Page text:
She was put off, however, by the hassle and expense of having to consult a lawyer. But when she ran across a Groupon offer in February from a start-up called Willing, which provides state-specific estate planning documents online that can be updated any time, she decided to try it.

For $30, Ms. LaBerge created a will customized to suit her particular circumstances. “It was very easy,” she said. “I compared it to my parents’ will, done by an attorney, and it looked the same.”

The founders of Willing, Eliam Medina and Rob Dyson, wanted to create a platform that allowed users to complete their own estate planning documents like a will, power of attorney and health care directive.

“If you look at what TurboTax has done for tax planning, we wanted to do the same thing for estate planning,” said Mr. Medina, the company’s chief executive.

An early version of the platform was introduced in Florida in January 2015. Consumers were invited to try the service free and about 500 wills were created, Mr. Medina said. That summer, Willing, based in Miami, went through the start-up incubator Y Combinator, where it expanded to all 50 states. The company has raised $7 million. Mr. Medina says 25,000 wills a month are created on the platform.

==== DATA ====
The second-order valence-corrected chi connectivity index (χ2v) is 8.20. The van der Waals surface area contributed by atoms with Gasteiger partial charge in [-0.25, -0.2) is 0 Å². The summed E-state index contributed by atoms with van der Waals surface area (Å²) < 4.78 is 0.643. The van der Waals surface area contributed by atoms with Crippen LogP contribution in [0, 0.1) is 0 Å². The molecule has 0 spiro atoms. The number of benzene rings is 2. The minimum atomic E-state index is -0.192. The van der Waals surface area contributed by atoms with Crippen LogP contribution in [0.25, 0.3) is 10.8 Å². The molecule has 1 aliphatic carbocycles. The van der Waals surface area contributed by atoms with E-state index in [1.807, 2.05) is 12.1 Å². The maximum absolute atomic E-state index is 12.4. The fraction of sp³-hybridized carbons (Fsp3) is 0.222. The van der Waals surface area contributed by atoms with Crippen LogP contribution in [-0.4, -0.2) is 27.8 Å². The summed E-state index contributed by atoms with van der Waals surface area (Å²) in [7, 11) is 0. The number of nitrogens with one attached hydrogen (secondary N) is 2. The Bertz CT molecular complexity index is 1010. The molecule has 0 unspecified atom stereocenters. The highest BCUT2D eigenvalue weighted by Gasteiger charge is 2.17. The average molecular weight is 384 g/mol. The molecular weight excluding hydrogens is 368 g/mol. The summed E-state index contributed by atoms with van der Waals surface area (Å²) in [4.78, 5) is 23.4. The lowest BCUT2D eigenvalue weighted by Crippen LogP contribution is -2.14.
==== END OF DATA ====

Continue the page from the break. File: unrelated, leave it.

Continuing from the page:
Until the 2008 recession, the funeral industry had largely been unchanged, said David Nixon, president of Nixon Consulting, which works with funeral home owners. But since then, consumers have been actively looking for deals and other ways to simplify the funeral process.

Enter the start-up Parting, founded about a year ago in Los Angeles, an online directory of funeral homes searchable by ZIP code, which allows users to compare prices and services, and view the homes’ locations.